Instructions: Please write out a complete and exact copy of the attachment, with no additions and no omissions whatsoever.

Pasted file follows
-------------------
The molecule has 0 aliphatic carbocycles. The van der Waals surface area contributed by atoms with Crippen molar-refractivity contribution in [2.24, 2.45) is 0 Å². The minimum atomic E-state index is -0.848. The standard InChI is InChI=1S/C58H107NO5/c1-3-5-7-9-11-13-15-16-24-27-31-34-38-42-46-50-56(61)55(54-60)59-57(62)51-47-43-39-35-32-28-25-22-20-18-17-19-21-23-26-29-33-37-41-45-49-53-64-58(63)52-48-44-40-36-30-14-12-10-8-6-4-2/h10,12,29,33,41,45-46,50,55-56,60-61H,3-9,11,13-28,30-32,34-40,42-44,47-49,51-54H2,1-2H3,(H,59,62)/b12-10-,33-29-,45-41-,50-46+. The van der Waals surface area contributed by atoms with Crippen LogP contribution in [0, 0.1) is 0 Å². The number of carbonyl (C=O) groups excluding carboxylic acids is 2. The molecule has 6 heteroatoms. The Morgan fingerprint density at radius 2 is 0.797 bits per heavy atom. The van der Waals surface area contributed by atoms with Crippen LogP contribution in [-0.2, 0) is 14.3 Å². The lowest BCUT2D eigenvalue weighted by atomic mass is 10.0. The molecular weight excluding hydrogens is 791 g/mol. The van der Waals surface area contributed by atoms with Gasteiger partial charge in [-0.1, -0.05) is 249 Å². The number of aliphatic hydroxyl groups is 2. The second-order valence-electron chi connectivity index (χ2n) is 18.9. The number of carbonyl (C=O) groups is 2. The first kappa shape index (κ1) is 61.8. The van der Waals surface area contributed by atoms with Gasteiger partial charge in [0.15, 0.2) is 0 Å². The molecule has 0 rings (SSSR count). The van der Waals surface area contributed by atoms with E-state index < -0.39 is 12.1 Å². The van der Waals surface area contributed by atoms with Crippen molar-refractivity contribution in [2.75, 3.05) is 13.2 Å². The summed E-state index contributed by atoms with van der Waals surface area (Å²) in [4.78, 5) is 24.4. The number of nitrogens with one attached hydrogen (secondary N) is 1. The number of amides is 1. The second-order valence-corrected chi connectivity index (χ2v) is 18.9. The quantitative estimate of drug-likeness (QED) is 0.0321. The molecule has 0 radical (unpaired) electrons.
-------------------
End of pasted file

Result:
The molecule has 0 aliphatic carbocycles. The van der Waals surface area contributed by atoms with Crippen molar-refractivity contribution in [2.24, 2.45) is 0 Å². The minimum atomic E-state index is -0.848. The standard InChI is InChI=1S/C58H107NO5/c1-3-5-7-9-11-13-15-16-24-27-31-34-38-42-46-50-56(61)55(54-60)59-57(62)51-47-43-39-35-32-28-25-22-20-18-17-19-21-23-26-29-33-37-41-45-49-53-64-58(63)52-48-44-40-36-30-14-12-10-8-6-4-2/h10,12,29,33,41,45-46,50,55-56,60-61H,3-9,11,13-28,30-32,34-40,42-44,47-49,51-54H2,1-2H3,(H,59,62)/b12-10-,33-29-,45-41-,50-46+. The van der Waals surface area contributed by atoms with Crippen LogP contribution in [0, 0.1) is 0 Å². The number of carbonyl (C=O) groups excluding carboxylic acids is 2. The molecule has 6 heteroatoms. The Morgan fingerprint density at radius 2 is 0.797 bits per heavy atom. The van der Waals surface area contributed by atoms with Crippen LogP contribution in [-0.2, 0) is 14.3 Å². The lowest BCUT2D eigenvalue weighted by atomic mass is 10.0. The molecular weight excluding hydrogens is 791 g/mol. The van der Waals surface area contributed by atoms with Gasteiger partial charge in [-0.1, -0.05) is 249 Å². The number of aliphatic hydroxyl groups is 2. The second-order valence-electron chi connectivity index (χ2n) is 18.9. The number of carbonyl (C=O) groups is 2. The first kappa shape index (κ1) is 61.8. The van der Waals surface area contributed by atoms with Gasteiger partial charge in [0.15, 0.2) is 0 Å². The molecule has 0 rings (SSSR count). The van der Waals surface area contributed by atoms with E-state index < -0.39 is 12.1 Å². The van der Waals surface area contributed by atoms with Crippen molar-refractivity contribution in [2.75, 3.05) is 13.2 Å². The summed E-state index contributed by atoms with van der Waals surface area (Å²) in [4.78, 5) is 24.4. The number of nitrogens with one attached hydrogen (secondary N) is 1. The number of amides is 1. The second-order valence-corrected chi connectivity index (χ2v) is 18.9. The quantitative estimate of drug-likeness (QED) is 0.0321. The molecule has 0 radical (unpaired) electrons.